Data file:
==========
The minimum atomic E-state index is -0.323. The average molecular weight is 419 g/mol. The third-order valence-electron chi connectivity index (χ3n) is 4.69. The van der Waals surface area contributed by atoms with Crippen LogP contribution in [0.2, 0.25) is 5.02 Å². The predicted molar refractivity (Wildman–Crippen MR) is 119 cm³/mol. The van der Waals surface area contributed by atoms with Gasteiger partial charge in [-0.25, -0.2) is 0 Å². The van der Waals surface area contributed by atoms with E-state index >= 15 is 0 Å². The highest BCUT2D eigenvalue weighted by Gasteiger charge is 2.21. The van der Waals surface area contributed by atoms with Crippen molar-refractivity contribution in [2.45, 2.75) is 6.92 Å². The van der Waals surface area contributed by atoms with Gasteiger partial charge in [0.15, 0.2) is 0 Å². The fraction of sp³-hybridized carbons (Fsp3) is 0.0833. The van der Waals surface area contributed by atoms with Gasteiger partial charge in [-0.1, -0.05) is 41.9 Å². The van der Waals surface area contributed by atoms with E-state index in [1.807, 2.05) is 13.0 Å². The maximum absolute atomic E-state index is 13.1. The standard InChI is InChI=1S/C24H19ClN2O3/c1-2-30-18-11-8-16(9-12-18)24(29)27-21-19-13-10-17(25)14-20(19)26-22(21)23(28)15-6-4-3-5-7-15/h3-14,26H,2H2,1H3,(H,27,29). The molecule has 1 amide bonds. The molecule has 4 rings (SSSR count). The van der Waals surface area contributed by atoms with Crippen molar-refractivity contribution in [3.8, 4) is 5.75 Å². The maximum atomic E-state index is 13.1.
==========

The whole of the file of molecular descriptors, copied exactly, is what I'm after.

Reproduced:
The minimum atomic E-state index is -0.323. The average molecular weight is 419 g/mol. The third-order valence-electron chi connectivity index (χ3n) is 4.69. The van der Waals surface area contributed by atoms with Crippen LogP contribution in [0.2, 0.25) is 5.02 Å². The predicted molar refractivity (Wildman–Crippen MR) is 119 cm³/mol. The van der Waals surface area contributed by atoms with Gasteiger partial charge in [-0.25, -0.2) is 0 Å². The van der Waals surface area contributed by atoms with E-state index >= 15 is 0 Å². The highest BCUT2D eigenvalue weighted by Gasteiger charge is 2.21. The van der Waals surface area contributed by atoms with Crippen molar-refractivity contribution in [2.45, 2.75) is 6.92 Å². The van der Waals surface area contributed by atoms with Gasteiger partial charge in [0.15, 0.2) is 0 Å². The fraction of sp³-hybridized carbons (Fsp3) is 0.0833. The van der Waals surface area contributed by atoms with Gasteiger partial charge in [-0.1, -0.05) is 41.9 Å². The van der Waals surface area contributed by atoms with E-state index in [1.807, 2.05) is 13.0 Å². The maximum absolute atomic E-state index is 13.1. The standard InChI is InChI=1S/C24H19ClN2O3/c1-2-30-18-11-8-16(9-12-18)24(29)27-21-19-13-10-17(25)14-20(19)26-22(21)23(28)15-6-4-3-5-7-15/h3-14,26H,2H2,1H3,(H,27,29). The molecule has 1 amide bonds. The molecule has 4 rings (SSSR count). The van der Waals surface area contributed by atoms with Crippen molar-refractivity contribution in [3.8, 4) is 5.75 Å². The maximum atomic E-state index is 13.1.